Although it's possible to run an app using your own Azure user credential, doing so doesn't help you establish the specific resource permissions that your app needs when deployed to the cloud. It's much better to set up a service principal for development and assign it the necessary roles and permissions, which you can then replicate using with the deployed app's managed identity or service principal.

Assign roles and permissions to an identity

Once you know the identities for the app both on Azure and when running locally, you use role-based access control (RBAC) to grant permissions through the Azure portal or the Azure CLI. For full details, see How to assign role permissions to an app identity or service principal.

When does authentication and authorization occur?

When writing app code using the Azure libraries (SDK) for Python, you use the following pattern to access Azure resources:

  1. Acquire a credential using a class in the Azure Identity library. A credential describes the app identity and contains or can obtain the data needed to authenticate requests.

  2. Use the credential to acquire a client object for the resource of interest. (Each type of resource has its own client object in the Azure libraries, to which you provide the resource's URL.)

  3. Attempt to access or modify the resource through the client object, which generates an HTTP request to the resource's REST API. The API call is the point at which Azure then both authenticates the app identity and checks authorization.

The following code describes and demonstrates these steps by attempting to access Azure Key Vault.

import os
from azure.identity import DefaultAzureCredential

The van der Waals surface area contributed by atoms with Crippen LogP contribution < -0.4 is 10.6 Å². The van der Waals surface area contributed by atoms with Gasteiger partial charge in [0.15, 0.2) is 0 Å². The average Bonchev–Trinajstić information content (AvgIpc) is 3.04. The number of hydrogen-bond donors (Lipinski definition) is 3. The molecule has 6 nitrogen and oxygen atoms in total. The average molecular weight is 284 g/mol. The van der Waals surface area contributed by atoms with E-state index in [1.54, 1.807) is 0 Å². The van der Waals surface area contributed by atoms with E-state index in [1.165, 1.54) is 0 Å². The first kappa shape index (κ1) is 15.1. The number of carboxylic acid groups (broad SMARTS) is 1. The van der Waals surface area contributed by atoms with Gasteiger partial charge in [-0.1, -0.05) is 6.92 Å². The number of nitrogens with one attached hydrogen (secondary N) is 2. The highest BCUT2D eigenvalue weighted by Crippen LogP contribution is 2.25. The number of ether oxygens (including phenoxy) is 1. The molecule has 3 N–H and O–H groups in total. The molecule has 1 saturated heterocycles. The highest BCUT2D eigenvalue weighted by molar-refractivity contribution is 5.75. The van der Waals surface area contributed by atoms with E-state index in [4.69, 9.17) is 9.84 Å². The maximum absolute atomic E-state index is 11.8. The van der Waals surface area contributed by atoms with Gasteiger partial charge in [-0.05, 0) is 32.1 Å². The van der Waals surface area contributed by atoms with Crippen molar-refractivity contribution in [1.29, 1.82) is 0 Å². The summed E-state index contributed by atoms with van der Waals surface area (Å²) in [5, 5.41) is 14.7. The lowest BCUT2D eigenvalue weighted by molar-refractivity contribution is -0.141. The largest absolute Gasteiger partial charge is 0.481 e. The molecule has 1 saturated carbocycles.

from azure.keyvault.secrets import SecretClient

# Acquire the resource URL. In this code we assume the resource URL is in an
# environment variable, KEY_VAULT_URL in this case.

vault_url = os.environ["KEY_VAULT_URL"]

# Acquire a credential object for the app identity. When running in the cloud,
# DefaultAzureCredential uses the app's managed identity (MSI) or user-assigned service principal.
# When run locally, DefaultAzureCredential relies on environment variables named

credential = DefaultAzureCredential()

# Acquire an appropriate client object for the resource identified by the URL. The
# client object only stores the given credential at this point but does not attempt
# to authenticate it.
# **NOTE**: SecretClient here is only an example; the same process applies to all
# other Azure client libraries.

secret_client = SecretClient(vault_url=vault_url, credential=credential)

# Attempt to perform an operation on the resource using the client object (in
# this case, retrieve a secret from Key Vault). The operation fails for any of
# the following reasons:
# 1. The information in the credential object is invalid (for example, the AZURE_CLIENT_ID
#    environment variable cannot be found).
# 2. The app identity cannot be authenticated using the information in the credential object.
# 3. The app identity is not authorized to perform the requested operation on the
#    resource (identified in this case by the vault_url.

retrieved_secret = secret_client.get_secret("secret-name-01")

Again, no authentication or authorization takes place until your code makes a specific request to the Azure REST API through a client object. The statement to create the DefaultAzureCredential [see the next section) only creates a client-side object in memory, but performs no other checks.

Creating the SDK SecretClient object also involves no communication with the resource in question. The SecretClient object is just a wrapper around the underlying Azure REST API and exists only in the app's runtime memory.

It's only when the code calls the get_secret method that the client object generates the appropriate REST API call to Azure. Azure's endpoint for get_secret then authenticates the caller's identity and checks authorization.

See also